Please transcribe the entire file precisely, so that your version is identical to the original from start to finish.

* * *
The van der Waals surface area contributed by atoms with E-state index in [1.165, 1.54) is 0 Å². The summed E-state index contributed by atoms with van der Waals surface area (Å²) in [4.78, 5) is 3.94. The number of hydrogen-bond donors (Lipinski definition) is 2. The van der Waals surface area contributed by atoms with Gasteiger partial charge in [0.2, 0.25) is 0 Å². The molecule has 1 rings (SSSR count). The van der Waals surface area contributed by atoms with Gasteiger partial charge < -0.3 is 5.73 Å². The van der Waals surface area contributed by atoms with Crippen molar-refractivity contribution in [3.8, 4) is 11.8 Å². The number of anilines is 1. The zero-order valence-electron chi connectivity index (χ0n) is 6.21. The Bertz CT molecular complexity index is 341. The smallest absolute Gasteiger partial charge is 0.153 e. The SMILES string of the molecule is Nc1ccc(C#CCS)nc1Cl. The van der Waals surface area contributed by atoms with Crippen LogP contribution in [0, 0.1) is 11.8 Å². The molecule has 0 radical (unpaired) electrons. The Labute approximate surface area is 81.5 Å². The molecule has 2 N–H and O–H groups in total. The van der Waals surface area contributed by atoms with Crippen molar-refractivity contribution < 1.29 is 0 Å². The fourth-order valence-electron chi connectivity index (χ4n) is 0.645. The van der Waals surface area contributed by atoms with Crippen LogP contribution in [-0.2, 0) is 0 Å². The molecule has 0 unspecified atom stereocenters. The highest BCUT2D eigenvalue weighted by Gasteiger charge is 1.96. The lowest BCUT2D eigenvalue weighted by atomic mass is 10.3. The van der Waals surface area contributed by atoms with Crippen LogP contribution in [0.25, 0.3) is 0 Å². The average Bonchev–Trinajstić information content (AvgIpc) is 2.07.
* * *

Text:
The van der Waals surface area contributed by atoms with E-state index in [1.165, 1.54) is 0 Å². The summed E-state index contributed by atoms with van der Waals surface area (Å²) in [4.78, 5) is 3.94. The number of hydrogen-bond donors (Lipinski definition) is 2. The van der Waals surface area contributed by atoms with Gasteiger partial charge in [0.2, 0.25) is 0 Å². The molecule has 1 rings (SSSR count). The van der Waals surface area contributed by atoms with Gasteiger partial charge < -0.3 is 5.73 Å². The van der Waals surface area contributed by atoms with Crippen molar-refractivity contribution in [3.8, 4) is 11.8 Å². The number of anilines is 1. The zero-order valence-electron chi connectivity index (χ0n) is 6.21. The Bertz CT molecular complexity index is 341. The smallest absolute Gasteiger partial charge is 0.153 e. The SMILES string of the molecule is Nc1ccc(C#CCS)nc1Cl. The van der Waals surface area contributed by atoms with Crippen LogP contribution in [0, 0.1) is 11.8 Å². The molecule has 0 radical (unpaired) electrons. The Labute approximate surface area is 81.5 Å². The molecule has 2 N–H and O–H groups in total. The van der Waals surface area contributed by atoms with Crippen molar-refractivity contribution < 1.29 is 0 Å². The fourth-order valence-electron chi connectivity index (χ4n) is 0.645. The van der Waals surface area contributed by atoms with Crippen LogP contribution in [-0.2, 0) is 0 Å². The molecule has 0 unspecified atom stereocenters. The highest BCUT2D eigenvalue weighted by Gasteiger charge is 1.96. The lowest BCUT2D eigenvalue weighted by atomic mass is 10.3. The van der Waals surface area contributed by atoms with Crippen LogP contribution in [0.25, 0.3) is 0 Å². The average Bonchev–Trinajstić information content (AvgIpc) is 2.07.